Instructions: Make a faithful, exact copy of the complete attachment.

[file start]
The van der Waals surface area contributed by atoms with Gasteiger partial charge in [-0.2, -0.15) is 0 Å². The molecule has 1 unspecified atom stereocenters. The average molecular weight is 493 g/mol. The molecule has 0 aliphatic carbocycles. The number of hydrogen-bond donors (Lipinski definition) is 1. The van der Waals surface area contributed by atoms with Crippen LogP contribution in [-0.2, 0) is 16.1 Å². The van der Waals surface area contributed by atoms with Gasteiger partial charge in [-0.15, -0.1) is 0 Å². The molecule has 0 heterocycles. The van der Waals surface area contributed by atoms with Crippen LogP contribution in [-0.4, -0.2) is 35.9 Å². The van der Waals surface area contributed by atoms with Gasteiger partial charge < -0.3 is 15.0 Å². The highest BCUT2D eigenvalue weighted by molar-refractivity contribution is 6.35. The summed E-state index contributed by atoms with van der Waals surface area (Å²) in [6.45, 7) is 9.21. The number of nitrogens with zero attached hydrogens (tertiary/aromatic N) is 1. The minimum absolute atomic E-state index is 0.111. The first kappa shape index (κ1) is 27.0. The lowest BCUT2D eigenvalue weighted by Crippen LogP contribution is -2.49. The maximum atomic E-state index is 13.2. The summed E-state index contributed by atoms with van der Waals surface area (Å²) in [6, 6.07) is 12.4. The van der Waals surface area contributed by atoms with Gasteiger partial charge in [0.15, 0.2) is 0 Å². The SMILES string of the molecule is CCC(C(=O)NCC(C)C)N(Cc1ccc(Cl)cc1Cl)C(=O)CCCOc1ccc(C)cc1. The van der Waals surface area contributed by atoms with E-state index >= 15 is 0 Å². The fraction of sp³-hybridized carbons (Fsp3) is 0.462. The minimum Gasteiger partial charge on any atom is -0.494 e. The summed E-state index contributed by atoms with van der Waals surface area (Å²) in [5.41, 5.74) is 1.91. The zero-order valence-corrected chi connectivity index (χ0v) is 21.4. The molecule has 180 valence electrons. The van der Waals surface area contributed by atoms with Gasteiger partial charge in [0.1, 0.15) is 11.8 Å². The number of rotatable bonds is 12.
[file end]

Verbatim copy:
The van der Waals surface area contributed by atoms with Gasteiger partial charge in [-0.2, -0.15) is 0 Å². The molecule has 1 unspecified atom stereocenters. The average molecular weight is 493 g/mol. The molecule has 0 aliphatic carbocycles. The number of hydrogen-bond donors (Lipinski definition) is 1. The van der Waals surface area contributed by atoms with Crippen LogP contribution in [-0.2, 0) is 16.1 Å². The van der Waals surface area contributed by atoms with Gasteiger partial charge in [-0.15, -0.1) is 0 Å². The molecule has 0 heterocycles. The van der Waals surface area contributed by atoms with Crippen LogP contribution in [-0.4, -0.2) is 35.9 Å². The van der Waals surface area contributed by atoms with Gasteiger partial charge < -0.3 is 15.0 Å². The highest BCUT2D eigenvalue weighted by molar-refractivity contribution is 6.35. The summed E-state index contributed by atoms with van der Waals surface area (Å²) in [6.45, 7) is 9.21. The number of nitrogens with zero attached hydrogens (tertiary/aromatic N) is 1. The minimum absolute atomic E-state index is 0.111. The first kappa shape index (κ1) is 27.0. The lowest BCUT2D eigenvalue weighted by Crippen LogP contribution is -2.49. The maximum atomic E-state index is 13.2. The summed E-state index contributed by atoms with van der Waals surface area (Å²) in [6, 6.07) is 12.4. The van der Waals surface area contributed by atoms with Gasteiger partial charge in [0.15, 0.2) is 0 Å². The SMILES string of the molecule is CCC(C(=O)NCC(C)C)N(Cc1ccc(Cl)cc1Cl)C(=O)CCCOc1ccc(C)cc1. The van der Waals surface area contributed by atoms with E-state index >= 15 is 0 Å². The fraction of sp³-hybridized carbons (Fsp3) is 0.462. The minimum Gasteiger partial charge on any atom is -0.494 e. The summed E-state index contributed by atoms with van der Waals surface area (Å²) in [5.41, 5.74) is 1.91. The zero-order valence-corrected chi connectivity index (χ0v) is 21.4. The molecule has 180 valence electrons. The van der Waals surface area contributed by atoms with Gasteiger partial charge in [0.1, 0.15) is 11.8 Å². The number of rotatable bonds is 12.